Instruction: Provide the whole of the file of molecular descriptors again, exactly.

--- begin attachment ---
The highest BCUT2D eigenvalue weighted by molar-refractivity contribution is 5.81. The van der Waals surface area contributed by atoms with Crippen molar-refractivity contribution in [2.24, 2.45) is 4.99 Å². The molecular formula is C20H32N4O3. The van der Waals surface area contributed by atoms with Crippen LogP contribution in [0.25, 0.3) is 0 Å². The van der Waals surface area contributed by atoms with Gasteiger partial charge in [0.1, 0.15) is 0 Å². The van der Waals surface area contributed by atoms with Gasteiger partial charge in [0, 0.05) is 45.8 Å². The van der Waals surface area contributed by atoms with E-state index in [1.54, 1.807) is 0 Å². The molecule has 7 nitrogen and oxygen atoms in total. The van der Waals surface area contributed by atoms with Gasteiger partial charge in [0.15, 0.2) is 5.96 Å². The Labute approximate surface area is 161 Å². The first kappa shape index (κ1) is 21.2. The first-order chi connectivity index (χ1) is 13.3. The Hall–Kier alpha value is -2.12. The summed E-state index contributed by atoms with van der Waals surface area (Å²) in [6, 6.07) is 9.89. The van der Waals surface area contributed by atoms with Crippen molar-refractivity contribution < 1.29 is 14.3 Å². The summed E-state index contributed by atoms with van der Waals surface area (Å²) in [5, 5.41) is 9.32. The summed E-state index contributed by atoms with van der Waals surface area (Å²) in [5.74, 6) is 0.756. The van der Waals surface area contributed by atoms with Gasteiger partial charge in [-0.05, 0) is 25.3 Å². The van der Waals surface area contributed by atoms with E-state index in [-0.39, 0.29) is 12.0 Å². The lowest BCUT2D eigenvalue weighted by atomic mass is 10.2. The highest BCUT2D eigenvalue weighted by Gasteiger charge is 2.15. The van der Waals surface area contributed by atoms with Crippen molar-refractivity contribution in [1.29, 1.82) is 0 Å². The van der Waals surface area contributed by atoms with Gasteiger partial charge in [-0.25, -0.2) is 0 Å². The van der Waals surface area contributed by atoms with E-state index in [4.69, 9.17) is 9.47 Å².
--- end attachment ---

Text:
The highest BCUT2D eigenvalue weighted by molar-refractivity contribution is 5.81. The van der Waals surface area contributed by atoms with Crippen molar-refractivity contribution in [2.24, 2.45) is 4.99 Å². The molecular formula is C20H32N4O3. The van der Waals surface area contributed by atoms with Crippen LogP contribution in [0.25, 0.3) is 0 Å². The van der Waals surface area contributed by atoms with Gasteiger partial charge in [0.1, 0.15) is 0 Å². The van der Waals surface area contributed by atoms with Gasteiger partial charge in [0, 0.05) is 45.8 Å². The van der Waals surface area contributed by atoms with E-state index in [1.54, 1.807) is 0 Å². The molecule has 7 nitrogen and oxygen atoms in total. The van der Waals surface area contributed by atoms with Gasteiger partial charge in [0.15, 0.2) is 5.96 Å². The Labute approximate surface area is 161 Å². The first kappa shape index (κ1) is 21.2. The first-order chi connectivity index (χ1) is 13.3. The Hall–Kier alpha value is -2.12. The summed E-state index contributed by atoms with van der Waals surface area (Å²) in [6, 6.07) is 9.89. The van der Waals surface area contributed by atoms with Crippen molar-refractivity contribution < 1.29 is 14.3 Å². The summed E-state index contributed by atoms with van der Waals surface area (Å²) in [5, 5.41) is 9.32. The summed E-state index contributed by atoms with van der Waals surface area (Å²) in [5.74, 6) is 0.756. The van der Waals surface area contributed by atoms with Gasteiger partial charge in [-0.05, 0) is 25.3 Å². The van der Waals surface area contributed by atoms with E-state index in [-0.39, 0.29) is 12.0 Å². The lowest BCUT2D eigenvalue weighted by atomic mass is 10.2. The highest BCUT2D eigenvalue weighted by Gasteiger charge is 2.15. The van der Waals surface area contributed by atoms with Crippen molar-refractivity contribution in [1.29, 1.82) is 0 Å². The van der Waals surface area contributed by atoms with Gasteiger partial charge in [-0.25, -0.2) is 0 Å². The van der Waals surface area contributed by atoms with E-state index in [4.69, 9.17) is 9.47 Å².